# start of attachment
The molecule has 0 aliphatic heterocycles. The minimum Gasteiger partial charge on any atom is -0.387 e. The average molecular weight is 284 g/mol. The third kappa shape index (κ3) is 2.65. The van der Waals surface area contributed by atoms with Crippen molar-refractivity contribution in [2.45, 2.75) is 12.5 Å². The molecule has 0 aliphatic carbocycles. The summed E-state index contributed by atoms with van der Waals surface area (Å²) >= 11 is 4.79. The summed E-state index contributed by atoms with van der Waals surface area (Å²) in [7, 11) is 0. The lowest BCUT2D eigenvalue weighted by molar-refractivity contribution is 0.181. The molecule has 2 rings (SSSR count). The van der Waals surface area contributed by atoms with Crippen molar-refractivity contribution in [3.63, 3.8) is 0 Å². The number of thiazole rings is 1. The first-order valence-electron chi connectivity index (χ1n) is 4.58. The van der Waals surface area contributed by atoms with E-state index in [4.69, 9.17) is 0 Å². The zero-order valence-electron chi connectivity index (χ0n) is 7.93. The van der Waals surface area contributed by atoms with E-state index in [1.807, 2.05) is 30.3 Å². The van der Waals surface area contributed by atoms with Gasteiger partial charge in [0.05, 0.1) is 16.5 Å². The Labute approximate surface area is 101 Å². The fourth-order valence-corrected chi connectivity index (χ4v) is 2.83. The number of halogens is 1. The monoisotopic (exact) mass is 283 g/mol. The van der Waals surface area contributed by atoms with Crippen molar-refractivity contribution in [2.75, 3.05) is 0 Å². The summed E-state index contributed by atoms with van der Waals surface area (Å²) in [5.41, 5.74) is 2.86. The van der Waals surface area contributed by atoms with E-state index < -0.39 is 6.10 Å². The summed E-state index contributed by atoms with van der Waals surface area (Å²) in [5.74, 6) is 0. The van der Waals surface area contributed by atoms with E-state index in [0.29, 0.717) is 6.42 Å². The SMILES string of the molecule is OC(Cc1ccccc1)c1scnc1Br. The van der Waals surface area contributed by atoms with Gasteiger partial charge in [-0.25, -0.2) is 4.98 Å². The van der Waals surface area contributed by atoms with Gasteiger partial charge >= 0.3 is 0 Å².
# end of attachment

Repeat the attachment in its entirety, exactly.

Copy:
The molecule has 0 aliphatic heterocycles. The minimum Gasteiger partial charge on any atom is -0.387 e. The average molecular weight is 284 g/mol. The third kappa shape index (κ3) is 2.65. The van der Waals surface area contributed by atoms with Crippen molar-refractivity contribution in [2.45, 2.75) is 12.5 Å². The molecule has 0 aliphatic carbocycles. The summed E-state index contributed by atoms with van der Waals surface area (Å²) >= 11 is 4.79. The summed E-state index contributed by atoms with van der Waals surface area (Å²) in [7, 11) is 0. The lowest BCUT2D eigenvalue weighted by molar-refractivity contribution is 0.181. The molecule has 2 rings (SSSR count). The van der Waals surface area contributed by atoms with Crippen molar-refractivity contribution in [3.63, 3.8) is 0 Å². The number of thiazole rings is 1. The first-order valence-electron chi connectivity index (χ1n) is 4.58. The van der Waals surface area contributed by atoms with E-state index in [4.69, 9.17) is 0 Å². The zero-order valence-electron chi connectivity index (χ0n) is 7.93. The van der Waals surface area contributed by atoms with E-state index in [1.807, 2.05) is 30.3 Å². The van der Waals surface area contributed by atoms with Gasteiger partial charge in [0.05, 0.1) is 16.5 Å². The Labute approximate surface area is 101 Å². The fourth-order valence-corrected chi connectivity index (χ4v) is 2.83. The number of halogens is 1. The monoisotopic (exact) mass is 283 g/mol. The van der Waals surface area contributed by atoms with Crippen molar-refractivity contribution in [2.75, 3.05) is 0 Å². The summed E-state index contributed by atoms with van der Waals surface area (Å²) in [5.41, 5.74) is 2.86. The van der Waals surface area contributed by atoms with E-state index < -0.39 is 6.10 Å². The summed E-state index contributed by atoms with van der Waals surface area (Å²) in [5.74, 6) is 0. The van der Waals surface area contributed by atoms with E-state index in [0.29, 0.717) is 6.42 Å². The SMILES string of the molecule is OC(Cc1ccccc1)c1scnc1Br. The van der Waals surface area contributed by atoms with Gasteiger partial charge in [-0.25, -0.2) is 4.98 Å². The van der Waals surface area contributed by atoms with Gasteiger partial charge >= 0.3 is 0 Å².